EXECUTED THIS DAY – March 1, 1858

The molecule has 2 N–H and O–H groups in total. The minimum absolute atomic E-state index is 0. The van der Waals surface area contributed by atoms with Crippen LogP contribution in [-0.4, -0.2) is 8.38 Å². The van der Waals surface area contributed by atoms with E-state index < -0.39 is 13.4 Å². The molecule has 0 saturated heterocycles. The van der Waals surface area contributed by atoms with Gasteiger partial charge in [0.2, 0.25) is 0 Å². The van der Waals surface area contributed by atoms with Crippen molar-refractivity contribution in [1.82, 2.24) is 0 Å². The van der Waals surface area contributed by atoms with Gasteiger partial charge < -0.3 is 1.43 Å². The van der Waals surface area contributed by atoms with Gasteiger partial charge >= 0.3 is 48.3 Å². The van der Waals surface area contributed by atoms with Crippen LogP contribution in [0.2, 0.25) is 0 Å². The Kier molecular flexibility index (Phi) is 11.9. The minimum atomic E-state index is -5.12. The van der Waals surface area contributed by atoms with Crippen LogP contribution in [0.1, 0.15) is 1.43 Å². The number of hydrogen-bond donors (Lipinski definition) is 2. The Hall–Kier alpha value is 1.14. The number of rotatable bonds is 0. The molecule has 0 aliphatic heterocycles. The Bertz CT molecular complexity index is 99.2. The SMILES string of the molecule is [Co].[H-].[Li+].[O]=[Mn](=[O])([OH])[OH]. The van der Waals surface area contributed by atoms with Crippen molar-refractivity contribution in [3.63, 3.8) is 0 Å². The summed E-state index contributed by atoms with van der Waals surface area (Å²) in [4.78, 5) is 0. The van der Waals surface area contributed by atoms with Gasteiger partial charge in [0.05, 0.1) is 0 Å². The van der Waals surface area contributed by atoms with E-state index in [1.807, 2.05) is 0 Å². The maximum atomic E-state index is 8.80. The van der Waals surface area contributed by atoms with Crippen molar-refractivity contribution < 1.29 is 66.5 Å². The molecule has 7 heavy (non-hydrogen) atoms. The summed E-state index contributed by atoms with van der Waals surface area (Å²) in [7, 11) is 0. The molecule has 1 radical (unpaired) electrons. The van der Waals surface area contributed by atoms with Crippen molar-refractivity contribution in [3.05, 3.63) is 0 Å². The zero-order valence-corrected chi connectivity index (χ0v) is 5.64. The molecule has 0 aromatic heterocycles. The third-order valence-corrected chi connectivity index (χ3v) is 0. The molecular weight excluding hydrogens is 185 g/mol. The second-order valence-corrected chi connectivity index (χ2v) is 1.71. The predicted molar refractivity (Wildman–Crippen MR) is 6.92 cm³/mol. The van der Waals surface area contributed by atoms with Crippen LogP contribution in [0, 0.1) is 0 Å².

On the 1st of March 1858, at 8am the convicts Edward Brown and William Jones, who were found guilty at the Ballarat Sessions of the crime of robbery with violence, were executed at Melbourne Gaol. Edward Brown, who belonged to the Roman Catholic Church, was attended in his last moments by the Rev. Mr. Stack, and had, on the previous day, received the Sacrament of confirmation from the Right Rev. Dr. Goold. He was the elder man of the two prisoners, having been born in London in the year 1831. He arrived in this colony free by the ship Othello, in 1852, but had been sent bond to Van Diemen’s Land previously. He was a labouring man. The younger convict, William Jones, arrived in the colony free, in the Andromache, in the year 1849, and was but 23 years of age, having been born in 1835, at Towersley, in Buckinghamshire. He was a member of the Baptist persuasion, and was attended by the Rev. Mr. Taylor, Baptist minister, and at the scaffold by the Bev. Mr. Stoddart, chaplain of the gaol. The prisoner Brown had been twice convicted prior to the commission of the crime for which he suffered, namely, of vagrancy, in 1853, for which he received a sentence of 18 months’ imprisonment, and again of the same offence in 1857. Jones was once convicted of horse-stealing and sentenced to three years’ imprisonment. Very few persons besides the proper authorities were present at the execution. Neither of the unhappy men spoke a word, but seemed much downcast. They appeared to suffer when the drop fell for some moments. The bodies, after hanging the usual time, were cut down, and the formal inquest having been held upon them, were interred at the Melbourne cemetery at a late hour in the afternoon.